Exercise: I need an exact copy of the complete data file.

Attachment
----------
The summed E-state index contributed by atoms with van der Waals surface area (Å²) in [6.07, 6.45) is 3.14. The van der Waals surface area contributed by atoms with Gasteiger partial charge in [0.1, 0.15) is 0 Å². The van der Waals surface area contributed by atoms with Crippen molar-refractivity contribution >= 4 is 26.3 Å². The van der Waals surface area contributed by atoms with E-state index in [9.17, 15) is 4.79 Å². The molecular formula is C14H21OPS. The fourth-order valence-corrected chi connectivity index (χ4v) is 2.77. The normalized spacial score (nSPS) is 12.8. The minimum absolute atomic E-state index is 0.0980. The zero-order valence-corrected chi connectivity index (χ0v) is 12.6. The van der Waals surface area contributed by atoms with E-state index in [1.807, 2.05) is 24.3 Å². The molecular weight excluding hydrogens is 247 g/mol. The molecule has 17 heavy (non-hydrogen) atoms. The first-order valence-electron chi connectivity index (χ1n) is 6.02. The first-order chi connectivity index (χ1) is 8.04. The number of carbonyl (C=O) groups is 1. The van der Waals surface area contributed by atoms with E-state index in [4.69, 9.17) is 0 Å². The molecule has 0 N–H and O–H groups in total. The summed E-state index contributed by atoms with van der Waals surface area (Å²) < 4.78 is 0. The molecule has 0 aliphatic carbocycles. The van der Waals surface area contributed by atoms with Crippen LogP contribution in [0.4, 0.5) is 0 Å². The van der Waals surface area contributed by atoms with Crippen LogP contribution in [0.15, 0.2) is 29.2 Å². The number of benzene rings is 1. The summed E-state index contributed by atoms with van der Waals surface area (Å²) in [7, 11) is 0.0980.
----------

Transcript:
The summed E-state index contributed by atoms with van der Waals surface area (Å²) in [6.07, 6.45) is 3.14. The van der Waals surface area contributed by atoms with Gasteiger partial charge in [0.1, 0.15) is 0 Å². The van der Waals surface area contributed by atoms with Crippen molar-refractivity contribution >= 4 is 26.3 Å². The van der Waals surface area contributed by atoms with E-state index in [9.17, 15) is 4.79 Å². The molecular formula is C14H21OPS. The fourth-order valence-corrected chi connectivity index (χ4v) is 2.77. The normalized spacial score (nSPS) is 12.8. The minimum absolute atomic E-state index is 0.0980. The zero-order valence-corrected chi connectivity index (χ0v) is 12.6. The van der Waals surface area contributed by atoms with E-state index in [1.807, 2.05) is 24.3 Å². The molecular weight excluding hydrogens is 247 g/mol. The molecule has 17 heavy (non-hydrogen) atoms. The first-order valence-electron chi connectivity index (χ1n) is 6.02. The first-order chi connectivity index (χ1) is 8.04. The number of carbonyl (C=O) groups is 1. The van der Waals surface area contributed by atoms with E-state index in [4.69, 9.17) is 0 Å². The molecule has 0 N–H and O–H groups in total. The summed E-state index contributed by atoms with van der Waals surface area (Å²) < 4.78 is 0. The molecule has 0 aliphatic carbocycles. The van der Waals surface area contributed by atoms with Crippen LogP contribution in [0.4, 0.5) is 0 Å². The van der Waals surface area contributed by atoms with Crippen LogP contribution in [0.15, 0.2) is 29.2 Å². The number of benzene rings is 1. The summed E-state index contributed by atoms with van der Waals surface area (Å²) in [7, 11) is 0.0980.